I wonder if this is true for all parent-child relationships, even for those who are raising their kids in the same place they grew up (which is where their parents grew up, which is where their parents grew up)… or not? I’ve often heard that you can’t go home again, but it’s never occurred to me that I couldn’t take my kid there.

Comments on How will my kid’s childhood be different from my own?

  1. I think about this a lot, too. I grew up in a house in the country next door to my Grama and Popa’s house where there was a pool, huge yard, play house. We rode bikes, were outside a lot. I’m expecting my first born now and I live in an apartment in Toronto on one of the major roads of the city. We have not personal outdoor space but, of course, lots of public outdoor space. Sometimes it weirds me out. I can’t help but think sometimes that I’d like my daughter to grow up like I did outside in the country and the city was something special and mystical that we got to go to for special occasions. It’s also the place I escaped to to go to school, start my adult life. The more I think about it the more I realize it will just be opposite for my kids. They’ll grow up in the city and the country will be special for them, it will be an exciting escape and luckily my family is all still there so they can go any time they like. I still get creeped out about my kids going to a big city school versus a small country school, but I’ve got a few years before we really see how that impacts life!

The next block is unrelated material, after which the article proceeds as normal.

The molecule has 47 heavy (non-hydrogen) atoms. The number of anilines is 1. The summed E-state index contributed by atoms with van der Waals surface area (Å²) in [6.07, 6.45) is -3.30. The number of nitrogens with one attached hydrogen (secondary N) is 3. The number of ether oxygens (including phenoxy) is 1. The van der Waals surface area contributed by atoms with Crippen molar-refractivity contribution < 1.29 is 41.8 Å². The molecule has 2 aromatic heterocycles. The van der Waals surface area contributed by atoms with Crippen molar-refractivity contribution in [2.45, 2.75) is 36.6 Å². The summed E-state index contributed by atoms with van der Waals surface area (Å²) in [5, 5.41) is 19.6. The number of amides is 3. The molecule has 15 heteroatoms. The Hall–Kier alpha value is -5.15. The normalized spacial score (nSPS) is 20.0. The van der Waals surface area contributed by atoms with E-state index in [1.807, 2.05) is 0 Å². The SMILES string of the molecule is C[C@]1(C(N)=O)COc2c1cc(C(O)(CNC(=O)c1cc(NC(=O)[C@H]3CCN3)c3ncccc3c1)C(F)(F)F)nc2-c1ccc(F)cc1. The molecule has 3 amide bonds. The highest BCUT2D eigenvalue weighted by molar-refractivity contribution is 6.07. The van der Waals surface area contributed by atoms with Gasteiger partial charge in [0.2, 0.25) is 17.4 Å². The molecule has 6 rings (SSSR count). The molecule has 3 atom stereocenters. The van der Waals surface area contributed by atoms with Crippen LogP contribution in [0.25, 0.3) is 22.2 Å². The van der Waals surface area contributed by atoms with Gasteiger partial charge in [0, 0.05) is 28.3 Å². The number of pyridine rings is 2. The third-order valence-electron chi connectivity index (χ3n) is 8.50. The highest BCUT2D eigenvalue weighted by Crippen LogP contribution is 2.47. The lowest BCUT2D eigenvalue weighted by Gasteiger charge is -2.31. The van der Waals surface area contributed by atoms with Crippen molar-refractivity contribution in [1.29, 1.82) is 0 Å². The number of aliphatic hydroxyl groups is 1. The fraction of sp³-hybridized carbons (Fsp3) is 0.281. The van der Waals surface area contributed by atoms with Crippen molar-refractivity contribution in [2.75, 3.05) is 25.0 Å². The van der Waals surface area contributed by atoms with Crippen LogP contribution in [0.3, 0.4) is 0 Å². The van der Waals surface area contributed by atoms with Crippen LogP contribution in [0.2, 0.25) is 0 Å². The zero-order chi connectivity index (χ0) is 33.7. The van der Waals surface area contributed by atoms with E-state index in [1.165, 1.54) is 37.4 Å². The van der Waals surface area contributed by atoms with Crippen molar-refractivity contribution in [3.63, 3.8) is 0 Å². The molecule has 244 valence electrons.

2. As a Florida native (who happens to love the feel of humidity and needing to basically swim to my car) preparing to give birth to an Oregonian baby, I can totally relate! I am still trying to figure out how to have a child as infatuated with the ocean as my husband and I are when there is probably only 2 days a year they can actually get in it. We both grew up beach bums, him a surfer, me a SCUBA diver, and have almost identical photos of our fathers taking us swimming in the ocean as tiny tiny infants (probably at the same beach, though we didn’t know it then), but a baby born in November in Oregon has almost no chance of getting that first interaction and it makes me sad. Warm beaches and tropical water will be vacations, not a necessary escape from sweltering heat :/